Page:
Doxa Sub Sharkhunter 50th Anniversay: The Legend reissued

Ask some fans and collectors to name the most famous dive watches and they will propably answer: Rolex Submariner. Blancpain Fifty-Fathoms. Omega Seamaster. Seiko Tuna. Doxa Sub. Doxa Sub? Yes, this watch from the small company Doxa has its place in history among the big companies Rolex, Omega/Blancpain (both divisions of Swatchgroup today) and Seiko.

Let’s step back to the 60s. While Submariner, Fity-Fathoms and Seamaster are already big names in this days (the Tuna is still to come in 1974 – see my entry some far smaller companies are releasing dive watches for professional divers and the growing diving fan scene. To mention some names: Zodiac, Aquadive, Aquastar, Nivada, Favre-Leuba for example.

The mother of all divewatches was the Blancpain Fifty-Fathoms. Released 1953, the first watch with a rotating diving bezel to calculate the time underwater.

Doxa did not start with a blank sheet, but Urs Eschle, product manager of Doxa in the 60s made a new approach to build the perfect diving watch. He brought a team of watchmakers and professional divers together to create a new diving watch both for professional and leisure divers.

After developing the typical cushion-shape case they tried to solve the biggest problem: underwater legibility. A diver is not interested in exact time of the day, but he has to know how many minutes he can stay under water until air runs out. Because of this Doxa shrinked the hour hand to a dwarf size while the minute hand was enlarged and treated with the biggest amount of Tritium ever seen on a watch. Then they tested several dial colours in the Neuchatel Lake and decided orange is the best colour under water. All competitors had been used black dials so far.

Next important element is the bezel, together with the minute hand the most important part of a dive watch. They developed a saw-tooth edged bezel for optimum grip with two scales resembling the US-Navy decompression table.

Saw-tooth bezel

The two-scale bezel, the hands and the cushion-shaped case are the special attributes that gave and give Doxa its unique look. And lets not forget the bracelet: even if the beads-of-rice bracelet ist as far as I know not a Doxa invention, it became really famous with the Doxa watches. The 50th anniversary has polished rice grains and brushed outer parts.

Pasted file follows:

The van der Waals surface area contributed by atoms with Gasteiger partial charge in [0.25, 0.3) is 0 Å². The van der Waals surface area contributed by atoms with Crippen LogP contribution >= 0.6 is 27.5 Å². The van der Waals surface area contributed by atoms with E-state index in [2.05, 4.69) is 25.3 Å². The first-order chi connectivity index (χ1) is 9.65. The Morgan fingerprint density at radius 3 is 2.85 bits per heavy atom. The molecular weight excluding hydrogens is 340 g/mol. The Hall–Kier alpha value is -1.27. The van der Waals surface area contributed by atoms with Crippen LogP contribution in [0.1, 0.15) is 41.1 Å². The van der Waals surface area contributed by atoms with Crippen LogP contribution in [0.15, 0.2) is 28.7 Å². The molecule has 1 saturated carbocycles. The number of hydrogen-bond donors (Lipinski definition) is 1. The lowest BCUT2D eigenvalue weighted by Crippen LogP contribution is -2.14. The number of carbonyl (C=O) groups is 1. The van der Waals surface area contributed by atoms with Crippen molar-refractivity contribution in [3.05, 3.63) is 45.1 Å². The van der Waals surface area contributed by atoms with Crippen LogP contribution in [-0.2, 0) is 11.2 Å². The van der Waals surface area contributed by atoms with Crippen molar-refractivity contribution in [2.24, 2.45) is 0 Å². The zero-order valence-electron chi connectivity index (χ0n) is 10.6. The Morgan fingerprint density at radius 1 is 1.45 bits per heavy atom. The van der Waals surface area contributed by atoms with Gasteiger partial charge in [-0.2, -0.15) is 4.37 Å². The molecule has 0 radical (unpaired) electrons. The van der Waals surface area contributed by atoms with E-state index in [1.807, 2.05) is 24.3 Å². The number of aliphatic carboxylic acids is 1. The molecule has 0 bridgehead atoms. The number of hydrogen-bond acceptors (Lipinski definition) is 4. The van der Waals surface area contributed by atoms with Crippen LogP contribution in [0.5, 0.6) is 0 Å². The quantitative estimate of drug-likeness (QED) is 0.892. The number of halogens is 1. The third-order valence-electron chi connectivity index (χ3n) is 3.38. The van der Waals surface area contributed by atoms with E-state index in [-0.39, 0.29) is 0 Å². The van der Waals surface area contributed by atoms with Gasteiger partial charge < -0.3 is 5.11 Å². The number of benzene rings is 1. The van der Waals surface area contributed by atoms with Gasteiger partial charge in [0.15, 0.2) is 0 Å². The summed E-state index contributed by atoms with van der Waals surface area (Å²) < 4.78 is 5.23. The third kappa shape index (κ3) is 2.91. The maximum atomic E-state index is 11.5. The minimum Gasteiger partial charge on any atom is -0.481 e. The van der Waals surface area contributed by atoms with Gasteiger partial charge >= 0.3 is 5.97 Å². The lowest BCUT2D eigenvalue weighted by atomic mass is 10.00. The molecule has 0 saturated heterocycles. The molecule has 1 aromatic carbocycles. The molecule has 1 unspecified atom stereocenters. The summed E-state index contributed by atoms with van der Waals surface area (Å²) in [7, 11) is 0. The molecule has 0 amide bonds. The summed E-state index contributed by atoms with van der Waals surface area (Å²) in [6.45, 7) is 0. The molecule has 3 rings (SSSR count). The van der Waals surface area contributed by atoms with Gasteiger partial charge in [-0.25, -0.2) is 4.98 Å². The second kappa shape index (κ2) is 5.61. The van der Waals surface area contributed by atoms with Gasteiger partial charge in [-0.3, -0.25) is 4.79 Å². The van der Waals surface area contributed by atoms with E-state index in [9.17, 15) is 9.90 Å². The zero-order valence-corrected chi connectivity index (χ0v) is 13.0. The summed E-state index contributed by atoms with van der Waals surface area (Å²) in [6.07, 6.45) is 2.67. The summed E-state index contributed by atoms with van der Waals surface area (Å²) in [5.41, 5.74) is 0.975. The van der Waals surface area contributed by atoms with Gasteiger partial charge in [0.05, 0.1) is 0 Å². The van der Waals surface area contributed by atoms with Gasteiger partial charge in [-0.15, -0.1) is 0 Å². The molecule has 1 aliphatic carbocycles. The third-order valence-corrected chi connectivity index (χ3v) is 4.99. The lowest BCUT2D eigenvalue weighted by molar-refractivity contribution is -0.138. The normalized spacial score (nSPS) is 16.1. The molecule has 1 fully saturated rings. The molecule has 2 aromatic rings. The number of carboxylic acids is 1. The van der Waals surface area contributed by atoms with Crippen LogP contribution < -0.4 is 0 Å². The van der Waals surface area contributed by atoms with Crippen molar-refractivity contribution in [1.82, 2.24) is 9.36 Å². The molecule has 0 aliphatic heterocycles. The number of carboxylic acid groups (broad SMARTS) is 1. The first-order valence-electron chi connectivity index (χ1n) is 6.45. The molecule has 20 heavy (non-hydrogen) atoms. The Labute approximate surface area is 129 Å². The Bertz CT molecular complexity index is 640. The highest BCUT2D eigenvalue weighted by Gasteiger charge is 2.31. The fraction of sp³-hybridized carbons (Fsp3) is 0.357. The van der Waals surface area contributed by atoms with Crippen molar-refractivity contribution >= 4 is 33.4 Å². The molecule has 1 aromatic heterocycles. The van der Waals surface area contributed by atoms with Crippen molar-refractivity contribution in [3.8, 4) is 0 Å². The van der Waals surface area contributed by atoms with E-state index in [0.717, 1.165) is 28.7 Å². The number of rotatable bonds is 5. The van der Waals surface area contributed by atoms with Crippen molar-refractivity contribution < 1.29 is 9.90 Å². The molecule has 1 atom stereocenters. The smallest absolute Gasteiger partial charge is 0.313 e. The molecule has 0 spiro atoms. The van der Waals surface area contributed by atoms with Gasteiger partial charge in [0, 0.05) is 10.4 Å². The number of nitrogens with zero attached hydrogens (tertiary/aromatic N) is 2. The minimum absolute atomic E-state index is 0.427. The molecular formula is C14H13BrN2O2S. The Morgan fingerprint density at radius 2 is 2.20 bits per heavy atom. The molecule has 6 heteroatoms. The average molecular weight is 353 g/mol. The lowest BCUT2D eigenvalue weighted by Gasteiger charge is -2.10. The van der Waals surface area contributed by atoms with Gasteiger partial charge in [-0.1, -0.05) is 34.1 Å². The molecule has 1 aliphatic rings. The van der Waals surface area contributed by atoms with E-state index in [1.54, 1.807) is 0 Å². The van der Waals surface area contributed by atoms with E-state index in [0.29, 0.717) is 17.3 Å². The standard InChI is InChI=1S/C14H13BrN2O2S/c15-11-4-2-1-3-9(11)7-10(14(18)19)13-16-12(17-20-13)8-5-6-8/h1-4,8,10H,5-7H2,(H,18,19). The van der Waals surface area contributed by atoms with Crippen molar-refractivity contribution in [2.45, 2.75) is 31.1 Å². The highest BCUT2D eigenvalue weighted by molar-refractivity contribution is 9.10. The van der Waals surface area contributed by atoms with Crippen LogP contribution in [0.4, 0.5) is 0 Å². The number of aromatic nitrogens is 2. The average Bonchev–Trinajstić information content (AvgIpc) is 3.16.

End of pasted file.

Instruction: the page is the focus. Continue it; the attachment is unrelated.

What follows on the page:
Beads-of-rice bracelet

The most advanced supplier of diving equipment these days was the US Divers Company with legendary head Jacques Cousteau. Eschle contacted him and showed him the watch and Cousteau was instantly thrilled. He decided to market the Sub 300 in the USA. For many years now the Cousteau team used Doxa watches on their expeditions.

Cousteau team

In 1967 the first watches were available to the public and soon became a legend (of course the Cousteau factor helped). The first Doxa Sub didn’t have a Helium valve like most Doxas later. But the company researched to solve the Helium problem and later presented the first ever watch with a Helium valve. Most diving watches for saturation diving have a Helium valve today. The famous exception is the Seiko Tuna with a complete different approach.

Most other Doxa Subs later are more or less variations of the first Doxa Sub 300 and anybody who knows something about diving watches can spot a Doxa from 50 meters away. The iconic design lives on every upcoming models, although the company itself had different economic problems and changed the owner more than one time. In 1997 Doxa was bought by the Jenny family and the Jenny fish logo is now on every crown and bracelet.

Jenny fish

The first orange dial (name: Professional) was soon followed by some other colours with special names:

Black: Sharkhunter
Silver: Searambler
Yellow: Divingstar
Blue: Carribean
Turquoise: Aquamarin

In 2017 Doxa released a reissue of the first Sub 300 with same dimensions and like the original without a Helium valve. It’s almost an 1:1 copy with two differences: The reissue has a sapphire crystal glass for better scratch resistance which only an expert can tell from the original plexi glass. And an ETA 2824-2 movement COSC grade, the original having an ETA 2852. There are only 900 pieces of this watch, 300 Professional, 300 Sharkhunter and 300 Searambler. Almost every Doxa is a limited edition today, but even for Doxa this is a small number.

I am happy to acquire one of this pieces a few weeks ago and show you some pictures of this rare watch. The beads-of-rice bracelet is one of the most comfortable bracelets ever and the mix of brushed and polished pieces a feast for the eyes. The COSC movement holds its promises, there is almost no defiance to the atomic clock.

But you can see some other special pieces here – a big thank to my friend Marco (TIMEX SOCIAL) to open his huge collection and send me some photos!

Doxa Sharkhunter 300T 50th Anniversary
Doxa Sharkhunter 300 50th anniversary
Detail bezel/dial
50th Anniversary on my wrist

Some Doxas from the collection of my friend Marco

Sub 300 Professional Seahunter (picture by TIMEX SOCIAL)
Doxa Divingstar Sub 600T (picture by TIMEX SOCIAL)
Doxa Professional 600T (picture by TIMEX SOCIAL)
Doxa Sharkhunter 600T (picture by TIMEX SOCIAL)
Doxa Searambler 750T (picture by TIMEX SOCIAL)
Doxa Carribean 1000 T (picture by TIMEX SOCIAL)
Sub 1000T TUSA (picture by TIMEX SOCIAL)
Doxa Professional 800T Titanium with self-glowing indices (picture by TIMEX SOCIAL)
Doxa Sharkhunter 5000 (picture by TIMEX SOCIAL)
Doxa Searambler 600T Chrono (picture by TIMEX SOCIAL) (75 pieces!)
Doxa Aquamarin 1200T (picture by TIMEX SOCIAL) (50 pieces!)
Sub Divingstar 1200 T Poseidon (picture by TIMEX SOCIAL)
Sub Professional 300 Aqua Lung (picture by TIMEX SOCIAL)
Sub Searambler 300 Aqua Lung (picture by TIMEX SOCIAL)
Doxa Professional 1200T “DWL – Diving with Legends (picture by TIMEX SOCIAL)
Doxa Carribean 750T

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